I accept the argument that randomised trials provide evidence that is not biased by subtle differences between people getting the treatments that are being compared. Risk adjustment does not solve the problem of allocation bias. The problem is that modern medicine has become, to some extent, a victim of its own success.
When I was a medical student, there were a limited number of questions that everybody was asking and the headroom for improvement for most diseases was large. Now, as I try to stave off the living death of retirement, I find that for every question we had 40 years ago, there are dozens of subsidiary questions. Think of the treatment of angina – in those early days we might have wondered whether aspirin was a good thing. Now we have not only aspirin but other antiplatelet medicines; we have other forms of blood thinning; we have stents (of various kinds) and surgery; we have lipid-lowering drugs and anti-inflammatories. All of these may be used in different combinations and in patients with comorbidities, such as diabetes, in the old and in the young and for different durations. The number of permutations is enormous – we are experiencing ‘question inflation.’ And not only are there more questions, but the headroom for improvement gets less as more and more medicines get added to the list.
So we have lots more questions and smaller headroom for further gains with each question. Remember, if you halve the effect size that a trial can detect, you must quadruple the sample size, other things remaining the same. The corollary of all this is that a point must be reached where it becomes difficult, if not impossible, to mount adequately-powered trials – some questions dip below the knowledge horizon for randomised trials.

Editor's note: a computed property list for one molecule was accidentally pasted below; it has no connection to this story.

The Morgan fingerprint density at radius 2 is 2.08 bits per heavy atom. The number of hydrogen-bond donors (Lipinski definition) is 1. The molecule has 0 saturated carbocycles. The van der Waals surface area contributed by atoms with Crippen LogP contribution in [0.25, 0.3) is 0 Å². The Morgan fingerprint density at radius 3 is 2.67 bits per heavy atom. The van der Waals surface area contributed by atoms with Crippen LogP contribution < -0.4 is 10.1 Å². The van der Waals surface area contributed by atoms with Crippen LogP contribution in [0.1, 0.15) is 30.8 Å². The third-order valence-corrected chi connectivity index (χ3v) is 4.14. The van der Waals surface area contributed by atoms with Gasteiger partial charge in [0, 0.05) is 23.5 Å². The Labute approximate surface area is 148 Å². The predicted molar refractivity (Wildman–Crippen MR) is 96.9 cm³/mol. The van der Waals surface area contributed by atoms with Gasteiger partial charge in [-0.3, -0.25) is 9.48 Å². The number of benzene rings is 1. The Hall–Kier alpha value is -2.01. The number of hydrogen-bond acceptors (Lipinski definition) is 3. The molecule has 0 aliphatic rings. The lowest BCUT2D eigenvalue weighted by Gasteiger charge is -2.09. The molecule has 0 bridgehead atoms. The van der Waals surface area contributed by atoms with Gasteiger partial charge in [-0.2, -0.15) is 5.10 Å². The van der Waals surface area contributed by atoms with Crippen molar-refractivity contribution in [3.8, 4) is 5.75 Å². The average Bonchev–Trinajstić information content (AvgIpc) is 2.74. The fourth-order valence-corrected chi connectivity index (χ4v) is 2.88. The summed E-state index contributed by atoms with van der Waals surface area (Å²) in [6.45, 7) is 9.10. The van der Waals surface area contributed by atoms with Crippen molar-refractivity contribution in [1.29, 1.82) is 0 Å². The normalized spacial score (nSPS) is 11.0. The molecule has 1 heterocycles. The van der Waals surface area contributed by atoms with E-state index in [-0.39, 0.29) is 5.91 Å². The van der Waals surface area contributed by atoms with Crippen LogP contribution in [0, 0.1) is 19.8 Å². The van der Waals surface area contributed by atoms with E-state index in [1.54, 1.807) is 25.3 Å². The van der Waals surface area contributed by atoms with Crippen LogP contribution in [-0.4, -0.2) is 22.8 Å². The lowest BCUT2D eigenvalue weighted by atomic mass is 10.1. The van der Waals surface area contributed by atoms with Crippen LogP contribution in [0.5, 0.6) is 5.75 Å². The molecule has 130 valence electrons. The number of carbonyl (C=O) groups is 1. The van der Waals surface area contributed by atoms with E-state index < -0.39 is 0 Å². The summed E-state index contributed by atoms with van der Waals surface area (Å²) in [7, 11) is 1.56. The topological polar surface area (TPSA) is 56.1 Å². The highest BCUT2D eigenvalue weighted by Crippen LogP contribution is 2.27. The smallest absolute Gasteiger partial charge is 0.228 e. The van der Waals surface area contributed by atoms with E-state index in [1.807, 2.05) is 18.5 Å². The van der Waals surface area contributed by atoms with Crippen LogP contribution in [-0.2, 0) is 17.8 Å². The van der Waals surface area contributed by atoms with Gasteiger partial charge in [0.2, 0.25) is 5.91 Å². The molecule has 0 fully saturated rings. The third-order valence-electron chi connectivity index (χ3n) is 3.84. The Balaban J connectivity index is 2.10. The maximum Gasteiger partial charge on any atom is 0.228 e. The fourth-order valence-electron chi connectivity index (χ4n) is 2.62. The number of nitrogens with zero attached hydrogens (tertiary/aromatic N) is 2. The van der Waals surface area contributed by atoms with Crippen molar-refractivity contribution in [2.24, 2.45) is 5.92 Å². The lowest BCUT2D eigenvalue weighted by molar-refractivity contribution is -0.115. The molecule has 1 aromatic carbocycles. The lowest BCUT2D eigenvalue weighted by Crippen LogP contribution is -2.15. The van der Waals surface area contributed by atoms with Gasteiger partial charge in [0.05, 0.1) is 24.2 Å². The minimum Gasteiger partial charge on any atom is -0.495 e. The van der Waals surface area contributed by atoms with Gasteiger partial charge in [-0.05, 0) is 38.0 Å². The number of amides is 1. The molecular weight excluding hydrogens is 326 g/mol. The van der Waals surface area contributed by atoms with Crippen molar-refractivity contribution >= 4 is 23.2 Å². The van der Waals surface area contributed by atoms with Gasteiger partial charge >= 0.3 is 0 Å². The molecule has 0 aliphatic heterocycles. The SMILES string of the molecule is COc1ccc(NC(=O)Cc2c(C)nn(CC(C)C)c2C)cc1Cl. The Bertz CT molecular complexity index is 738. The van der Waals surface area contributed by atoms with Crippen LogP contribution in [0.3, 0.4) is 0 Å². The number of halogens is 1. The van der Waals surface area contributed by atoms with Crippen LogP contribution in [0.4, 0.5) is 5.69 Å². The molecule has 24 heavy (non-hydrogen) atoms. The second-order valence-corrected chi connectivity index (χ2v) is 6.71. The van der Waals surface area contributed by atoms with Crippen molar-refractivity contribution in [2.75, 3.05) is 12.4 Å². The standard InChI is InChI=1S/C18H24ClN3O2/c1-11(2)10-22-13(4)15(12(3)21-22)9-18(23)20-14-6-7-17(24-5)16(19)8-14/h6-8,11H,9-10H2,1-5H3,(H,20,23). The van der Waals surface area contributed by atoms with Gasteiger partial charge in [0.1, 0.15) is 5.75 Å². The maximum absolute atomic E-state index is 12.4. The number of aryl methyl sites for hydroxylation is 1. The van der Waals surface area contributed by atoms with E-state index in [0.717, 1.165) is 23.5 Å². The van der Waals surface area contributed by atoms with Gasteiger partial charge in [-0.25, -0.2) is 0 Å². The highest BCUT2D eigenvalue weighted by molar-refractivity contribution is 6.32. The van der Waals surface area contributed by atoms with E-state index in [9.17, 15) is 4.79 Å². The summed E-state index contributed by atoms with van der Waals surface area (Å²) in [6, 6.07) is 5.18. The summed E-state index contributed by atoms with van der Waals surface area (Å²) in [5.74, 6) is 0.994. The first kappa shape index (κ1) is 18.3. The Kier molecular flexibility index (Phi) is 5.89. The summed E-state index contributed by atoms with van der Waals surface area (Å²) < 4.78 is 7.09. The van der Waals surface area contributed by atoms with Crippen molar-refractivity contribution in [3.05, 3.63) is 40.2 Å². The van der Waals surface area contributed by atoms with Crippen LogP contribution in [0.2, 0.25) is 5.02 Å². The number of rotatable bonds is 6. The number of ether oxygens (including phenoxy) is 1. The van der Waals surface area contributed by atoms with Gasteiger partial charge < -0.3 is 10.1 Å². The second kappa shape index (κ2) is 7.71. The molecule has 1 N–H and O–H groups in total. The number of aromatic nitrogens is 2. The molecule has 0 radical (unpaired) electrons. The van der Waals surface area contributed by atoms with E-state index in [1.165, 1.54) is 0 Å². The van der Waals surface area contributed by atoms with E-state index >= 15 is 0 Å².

What is to be done? Firstly, indirect comparisons are going to become one of the main epidemiological methods in overviews of studies. Next, second best is going to have to become best; we’re simply going to have to glean some of our knowledge from large prospective databases. Ironically, the hypothesis-free way in which modern clinical databases are constructed may offer some protection against allocation bias – a point perhaps to be explored by methodological research. Such databases are crucial for detecting unintended effects of treatment and may also help identify topics of greatest priority for randomised trials by detecting larger than expected intended effects.
Lastly, we’re just going to have to get used to living with lots of questions to which there is no perfect answer, or indeed no answer at all. Making decisions under uncertainty is an ineluctable part of all professional practice, including medicine.